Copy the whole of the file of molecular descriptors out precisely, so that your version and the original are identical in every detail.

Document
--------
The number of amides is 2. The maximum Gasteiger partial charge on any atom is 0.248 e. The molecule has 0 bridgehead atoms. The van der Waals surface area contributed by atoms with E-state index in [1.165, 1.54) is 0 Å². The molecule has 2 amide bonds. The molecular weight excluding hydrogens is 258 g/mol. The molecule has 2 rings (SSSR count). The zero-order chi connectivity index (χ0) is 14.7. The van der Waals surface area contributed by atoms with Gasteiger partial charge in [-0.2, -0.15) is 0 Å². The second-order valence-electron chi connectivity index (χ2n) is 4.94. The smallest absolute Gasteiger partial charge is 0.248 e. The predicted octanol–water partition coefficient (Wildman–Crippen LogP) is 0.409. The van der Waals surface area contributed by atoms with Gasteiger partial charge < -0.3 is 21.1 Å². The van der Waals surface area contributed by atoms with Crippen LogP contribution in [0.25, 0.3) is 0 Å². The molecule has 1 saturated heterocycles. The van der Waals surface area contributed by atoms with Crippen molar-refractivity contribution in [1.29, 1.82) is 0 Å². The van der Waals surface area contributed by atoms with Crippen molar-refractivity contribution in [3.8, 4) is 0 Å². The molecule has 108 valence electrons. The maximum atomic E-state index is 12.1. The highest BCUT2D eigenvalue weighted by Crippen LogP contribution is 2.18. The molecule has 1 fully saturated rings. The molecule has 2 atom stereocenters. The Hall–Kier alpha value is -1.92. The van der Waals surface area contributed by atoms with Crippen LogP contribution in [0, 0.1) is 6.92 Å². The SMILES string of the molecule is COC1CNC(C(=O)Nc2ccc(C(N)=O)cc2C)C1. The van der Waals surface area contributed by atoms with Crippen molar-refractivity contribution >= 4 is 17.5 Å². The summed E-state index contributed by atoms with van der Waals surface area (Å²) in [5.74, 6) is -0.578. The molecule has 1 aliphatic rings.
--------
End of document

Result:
The number of amides is 2. The maximum Gasteiger partial charge on any atom is 0.248 e. The molecule has 0 bridgehead atoms. The van der Waals surface area contributed by atoms with E-state index in [1.165, 1.54) is 0 Å². The molecule has 2 amide bonds. The molecular weight excluding hydrogens is 258 g/mol. The molecule has 2 rings (SSSR count). The zero-order chi connectivity index (χ0) is 14.7. The van der Waals surface area contributed by atoms with Gasteiger partial charge in [-0.2, -0.15) is 0 Å². The second-order valence-electron chi connectivity index (χ2n) is 4.94. The smallest absolute Gasteiger partial charge is 0.248 e. The predicted octanol–water partition coefficient (Wildman–Crippen LogP) is 0.409. The van der Waals surface area contributed by atoms with Gasteiger partial charge < -0.3 is 21.1 Å². The van der Waals surface area contributed by atoms with Crippen LogP contribution in [0.25, 0.3) is 0 Å². The molecule has 1 saturated heterocycles. The van der Waals surface area contributed by atoms with Crippen molar-refractivity contribution in [1.29, 1.82) is 0 Å². The van der Waals surface area contributed by atoms with Crippen molar-refractivity contribution in [3.8, 4) is 0 Å². The molecule has 108 valence electrons. The maximum atomic E-state index is 12.1. The highest BCUT2D eigenvalue weighted by Crippen LogP contribution is 2.18. The molecule has 1 fully saturated rings. The molecule has 2 atom stereocenters. The Hall–Kier alpha value is -1.92. The van der Waals surface area contributed by atoms with Crippen LogP contribution in [0, 0.1) is 6.92 Å². The SMILES string of the molecule is COC1CNC(C(=O)Nc2ccc(C(N)=O)cc2C)C1. The van der Waals surface area contributed by atoms with Crippen molar-refractivity contribution >= 4 is 17.5 Å². The summed E-state index contributed by atoms with van der Waals surface area (Å²) in [5.74, 6) is -0.578. The molecule has 1 aliphatic rings.